Last May I had the privilege of covering the Ende Tymes Festival for this publication, after years of previewing the annual event. It was a life-affirming assignment that had the effect of simultaneously redeeming festival culture for me, and probably spoiling me for all other festivals. Ende Tymes feels like a community or a family; plus, there’s very little of the bullshit that happens at most live events, refreshment rates are eminently reasonable, and the merch-table ground game is ridiculous enough that it encompasses tapes, LPs, and discs by artists who aren’t even featured on the bill.
This year’s event runs from Wednesday, May 13, through Sunday, May 17, at Knockdown Center in Maspeth, at the Silent Barn in Bushwick, and at Outpost Artists Resources in Ridgewood. You can find the full schedule of Ende Tymes 2015 artists here. I can’t make it this year, but if you’re reading this you probably can, and if you have the time and wherewithal to attend this and you don’t, you should probably be ashamed of yourself.
Because prodigal scrape mavens Metalux, who don’t play out anywhere as often as they once did, are performing. Because Pharmakon — who firmly nailed down a wicked aesthetic on last year’s underrated Bestial Burden — is performing. Because the Clang Quartet are returning to save souls and Pedestrian Deposit are back to blow minds.
If the aforementioned aren’t reason enough, check our 10 Ende Tymes picks below.
9 p.m., Knockdown Center
On record, Timeghost is represented by dense, not-quite-fractal swarms of bleeps and blips caught in the act of devouring themselves while Providence, Rhode Island’s Adam Morosky calmly proffers tangentially related narration. On stage, the music’s pre-existing vibe of temporal dislocation and strangeness is ramped up via intense light shows and a lit candle that he sings into, the effect seemingly changing his voice into the garbled jabberwocky of a transforming Decepticon.
9 p.m., Silent Barn
If, like me, you find yourself gravitating toward noise that is earthy or terrestrial — as though someone buried a running cassette deck underground in a plastic bag in the morning, then dug it up in the afternoon and cut the results to vinyl — then you’ve got room in your life for Sterile Garden. Tough to pin down an exact location or lineup for these guys, but their palette flutters between treble-y, low-frequency roars, field-recorded growls, and hazy feedback sheets, with loops, crescendos, and recognizable instruments poking out of the melee on occasion. Be warned: Once you start down this rabbit hole, it’s difficult to reverse course.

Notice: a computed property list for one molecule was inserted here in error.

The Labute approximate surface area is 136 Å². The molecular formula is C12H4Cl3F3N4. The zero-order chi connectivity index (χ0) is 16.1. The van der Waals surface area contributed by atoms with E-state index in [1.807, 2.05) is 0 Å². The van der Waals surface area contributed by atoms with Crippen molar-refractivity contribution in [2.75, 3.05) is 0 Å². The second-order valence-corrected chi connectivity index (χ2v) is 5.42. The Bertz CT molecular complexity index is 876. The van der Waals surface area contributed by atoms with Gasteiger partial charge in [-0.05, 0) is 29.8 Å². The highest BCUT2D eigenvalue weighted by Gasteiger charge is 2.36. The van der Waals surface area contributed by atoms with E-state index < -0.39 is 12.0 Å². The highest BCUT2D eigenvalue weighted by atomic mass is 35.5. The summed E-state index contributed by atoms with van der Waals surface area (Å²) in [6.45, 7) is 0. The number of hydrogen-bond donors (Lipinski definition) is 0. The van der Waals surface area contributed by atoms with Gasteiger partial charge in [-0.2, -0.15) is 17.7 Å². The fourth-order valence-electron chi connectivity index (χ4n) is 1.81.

Sadaf H. Nava
9:20 p.m., Silent Barn
Grasping what New York’s Sadaf H. Nava gets up to is something of a fool’s errand. There’s some outre performance art, some coruscating electro, some sonorous singing, and a whole lot of pop-circling abstraction at work. I’ve been camped out on Nava’s SoundCloud and YouTube videos for a couple days now, and I still don’t fully get what she’s about — which, in an era of easily digestible and disposable mainstream culture, is probably a really good sign.
9:40 p.m., Silent Barn
Hailing from Brooklyn, Dreamcrusher traffics in the sort of rattling, claustrophobic scuzz that exists to defy categorization. There’s fricasseed acid house, but it’s no-fi enough to pass for noise and so hook-stabbed that one can pretend to hum along even on a crowded subway at rush hour. (Remember Japanther? Anyone? No? Well, this band is like a digital hardcore Japanther to the tenth power.) Anyway, this set is liable to scorch anyone loitering too near the front, so don’t leave your volunteer fire gear at home.